Certainly it was a film very much in his style, so if you enjoyed his other movies there was a strong chance you'd appreciate this one, but after a while you couldn't ignore how sprawling, verging on the undisciplined, Mr. Nobody was. Worse than that, with its over two hour long running time, it came across as bloated, and tested many viewers not used to the filmmaker's approach as to how far they would be willing to spend with a story that refused to explain itself until the very end of what was undeniably a lengthy experience. And even when that explanation came, they might not grasp its implications which were basically when your life is at a crossroads of impossible choices, the best choice may well be to opt out of choosing altogether.

Nemo and the people around him, some of whom as with that character were played by different actors and actresses whose accents confusingly changed depending on who was on screen at the time, are part of a variety of scenarios, stretching from early childhood to his eventual status as the oldest mortal (Leto covered in old age makeup looking like Dustin Hoffman in Little Big Man). Many of those highlighted Nemo's fractured love life as he tried to cope with loving more than one woman, all of whom loved him back but were damaged in their own ways that he could not help with as much as he'd wanted (Sarah Polley as one of the wives spends most of her appearance crying). This led him to curious science fiction set ups, even a trip to Mars (fitting for Jared, eh?), but mostly the melancholy and frustration of never knowing the right course of action at any one stage in life was what consumed him. This all stemmed from a decision he had to make as a child with no easy answer, and if you could respond there was a poignant message here - but there was a lot of baggage to get through, a lot like real life. Music by Pierre Van Dormael.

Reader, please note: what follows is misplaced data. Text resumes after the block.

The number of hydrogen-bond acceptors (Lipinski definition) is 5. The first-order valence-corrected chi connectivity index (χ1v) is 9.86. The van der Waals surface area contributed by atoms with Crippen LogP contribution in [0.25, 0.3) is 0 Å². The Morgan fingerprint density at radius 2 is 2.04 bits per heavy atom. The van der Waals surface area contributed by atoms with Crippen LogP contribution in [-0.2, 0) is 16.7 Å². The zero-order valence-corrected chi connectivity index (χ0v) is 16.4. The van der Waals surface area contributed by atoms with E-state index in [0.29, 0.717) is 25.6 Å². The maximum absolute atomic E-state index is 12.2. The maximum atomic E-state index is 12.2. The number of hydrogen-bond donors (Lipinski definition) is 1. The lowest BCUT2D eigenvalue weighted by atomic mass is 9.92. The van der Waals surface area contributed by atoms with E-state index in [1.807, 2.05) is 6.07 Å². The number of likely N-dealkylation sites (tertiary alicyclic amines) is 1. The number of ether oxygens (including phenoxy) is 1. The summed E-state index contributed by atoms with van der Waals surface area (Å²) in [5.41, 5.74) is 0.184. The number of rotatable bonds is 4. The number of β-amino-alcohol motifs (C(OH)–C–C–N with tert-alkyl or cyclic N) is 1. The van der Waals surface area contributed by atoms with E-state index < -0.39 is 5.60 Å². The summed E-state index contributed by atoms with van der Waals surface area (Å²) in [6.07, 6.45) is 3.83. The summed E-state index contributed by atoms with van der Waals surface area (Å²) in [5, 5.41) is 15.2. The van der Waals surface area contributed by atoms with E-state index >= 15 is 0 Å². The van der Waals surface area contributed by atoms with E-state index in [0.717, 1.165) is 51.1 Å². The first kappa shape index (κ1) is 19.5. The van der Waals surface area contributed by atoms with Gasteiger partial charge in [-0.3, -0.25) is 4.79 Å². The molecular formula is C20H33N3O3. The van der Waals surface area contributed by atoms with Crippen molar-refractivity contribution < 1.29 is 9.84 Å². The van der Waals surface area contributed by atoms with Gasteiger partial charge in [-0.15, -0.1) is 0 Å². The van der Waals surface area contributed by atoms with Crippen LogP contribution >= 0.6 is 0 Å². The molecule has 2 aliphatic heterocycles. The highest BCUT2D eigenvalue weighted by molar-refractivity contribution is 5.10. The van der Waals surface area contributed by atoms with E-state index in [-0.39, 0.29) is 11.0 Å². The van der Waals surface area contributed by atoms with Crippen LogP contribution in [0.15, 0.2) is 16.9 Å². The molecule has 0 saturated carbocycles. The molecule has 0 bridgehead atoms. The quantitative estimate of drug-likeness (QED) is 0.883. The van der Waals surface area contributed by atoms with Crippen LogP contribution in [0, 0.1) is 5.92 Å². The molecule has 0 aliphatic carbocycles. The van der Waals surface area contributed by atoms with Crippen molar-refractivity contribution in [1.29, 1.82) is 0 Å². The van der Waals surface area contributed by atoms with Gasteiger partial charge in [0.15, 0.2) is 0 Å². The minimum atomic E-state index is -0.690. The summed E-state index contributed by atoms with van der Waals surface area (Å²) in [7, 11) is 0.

Reviewer: Graeme Clark

 

This review has been viewed 2370 time(s).

As a member you could Rate this film

 
Review Comments (0)


Untitled 1

Login
  Username:
 
  Password:
 
   
 
Forgotten your details? Enter email address in Username box and click Reminder. Your details will be emailed to you.
   

Latest Poll
Which star probably has psychic powers?
Laurence Fishburne
Nicolas Cage
Anya Taylor-Joy
Patrick Stewart
Sissy Spacek
Michelle Yeoh
Aubrey Plaza
Tom Cruise
Beatrice Dalle
Michael Ironside
   
 
   

Recent Visitors
Graeme Clark
Darren Jones
Andrew Pragasam
Stately Wayne Manor
Enoch Sneed
  Geraint Morgan
Paul Smith
  Lee Fiveash
   

 

Last Updated: